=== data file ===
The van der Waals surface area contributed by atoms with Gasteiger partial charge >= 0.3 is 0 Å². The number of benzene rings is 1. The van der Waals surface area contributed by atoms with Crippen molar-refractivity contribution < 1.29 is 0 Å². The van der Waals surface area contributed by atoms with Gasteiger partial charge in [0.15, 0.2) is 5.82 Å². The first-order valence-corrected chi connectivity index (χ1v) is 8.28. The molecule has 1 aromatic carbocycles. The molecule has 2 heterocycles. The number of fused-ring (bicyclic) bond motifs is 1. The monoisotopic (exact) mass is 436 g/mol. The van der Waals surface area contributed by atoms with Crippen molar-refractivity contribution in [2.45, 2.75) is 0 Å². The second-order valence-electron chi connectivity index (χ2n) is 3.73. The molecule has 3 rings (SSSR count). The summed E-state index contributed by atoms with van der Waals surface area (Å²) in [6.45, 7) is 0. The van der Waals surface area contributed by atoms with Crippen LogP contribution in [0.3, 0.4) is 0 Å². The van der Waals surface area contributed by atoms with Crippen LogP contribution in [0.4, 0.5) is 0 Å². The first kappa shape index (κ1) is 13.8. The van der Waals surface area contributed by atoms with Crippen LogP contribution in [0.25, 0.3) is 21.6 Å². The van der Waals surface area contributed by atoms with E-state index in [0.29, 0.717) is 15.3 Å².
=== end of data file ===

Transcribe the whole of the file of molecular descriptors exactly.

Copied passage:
The van der Waals surface area contributed by atoms with Gasteiger partial charge >= 0.3 is 0 Å². The number of benzene rings is 1. The van der Waals surface area contributed by atoms with Crippen molar-refractivity contribution < 1.29 is 0 Å². The van der Waals surface area contributed by atoms with Gasteiger partial charge in [0.15, 0.2) is 5.82 Å². The first-order valence-corrected chi connectivity index (χ1v) is 8.28. The molecule has 1 aromatic carbocycles. The molecule has 2 heterocycles. The number of fused-ring (bicyclic) bond motifs is 1. The monoisotopic (exact) mass is 436 g/mol. The van der Waals surface area contributed by atoms with Crippen molar-refractivity contribution in [2.45, 2.75) is 0 Å². The second-order valence-electron chi connectivity index (χ2n) is 3.73. The molecule has 3 rings (SSSR count). The summed E-state index contributed by atoms with van der Waals surface area (Å²) in [6.45, 7) is 0. The van der Waals surface area contributed by atoms with Crippen LogP contribution in [0.3, 0.4) is 0 Å². The van der Waals surface area contributed by atoms with Crippen LogP contribution in [0.4, 0.5) is 0 Å². The first kappa shape index (κ1) is 13.8. The van der Waals surface area contributed by atoms with Crippen LogP contribution in [0.25, 0.3) is 21.6 Å². The van der Waals surface area contributed by atoms with E-state index in [0.29, 0.717) is 15.3 Å².